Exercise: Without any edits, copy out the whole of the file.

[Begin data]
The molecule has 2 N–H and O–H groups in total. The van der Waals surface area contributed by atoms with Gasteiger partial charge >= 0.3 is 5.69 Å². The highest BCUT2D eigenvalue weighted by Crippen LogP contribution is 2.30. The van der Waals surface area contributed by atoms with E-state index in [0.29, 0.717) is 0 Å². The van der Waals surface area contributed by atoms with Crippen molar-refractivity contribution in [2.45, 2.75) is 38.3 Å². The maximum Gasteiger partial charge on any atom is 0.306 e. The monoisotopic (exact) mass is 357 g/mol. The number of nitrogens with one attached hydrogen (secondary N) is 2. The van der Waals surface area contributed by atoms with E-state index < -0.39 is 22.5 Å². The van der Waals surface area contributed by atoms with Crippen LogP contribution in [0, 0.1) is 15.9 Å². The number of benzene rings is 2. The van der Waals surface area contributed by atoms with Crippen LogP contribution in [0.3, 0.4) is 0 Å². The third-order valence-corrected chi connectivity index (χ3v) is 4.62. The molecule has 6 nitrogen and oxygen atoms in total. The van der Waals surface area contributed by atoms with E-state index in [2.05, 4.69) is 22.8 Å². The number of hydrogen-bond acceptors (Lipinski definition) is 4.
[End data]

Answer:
The molecule has 2 N–H and O–H groups in total. The van der Waals surface area contributed by atoms with Gasteiger partial charge >= 0.3 is 5.69 Å². The highest BCUT2D eigenvalue weighted by Crippen LogP contribution is 2.30. The van der Waals surface area contributed by atoms with E-state index in [0.29, 0.717) is 0 Å². The van der Waals surface area contributed by atoms with Crippen molar-refractivity contribution in [2.45, 2.75) is 38.3 Å². The maximum Gasteiger partial charge on any atom is 0.306 e. The monoisotopic (exact) mass is 357 g/mol. The number of nitrogens with one attached hydrogen (secondary N) is 2. The van der Waals surface area contributed by atoms with E-state index < -0.39 is 22.5 Å². The van der Waals surface area contributed by atoms with Crippen LogP contribution in [0, 0.1) is 15.9 Å². The number of benzene rings is 2. The van der Waals surface area contributed by atoms with Crippen LogP contribution in [0.3, 0.4) is 0 Å². The third-order valence-corrected chi connectivity index (χ3v) is 4.62. The molecule has 6 nitrogen and oxygen atoms in total. The van der Waals surface area contributed by atoms with E-state index in [2.05, 4.69) is 22.8 Å². The number of hydrogen-bond acceptors (Lipinski definition) is 4.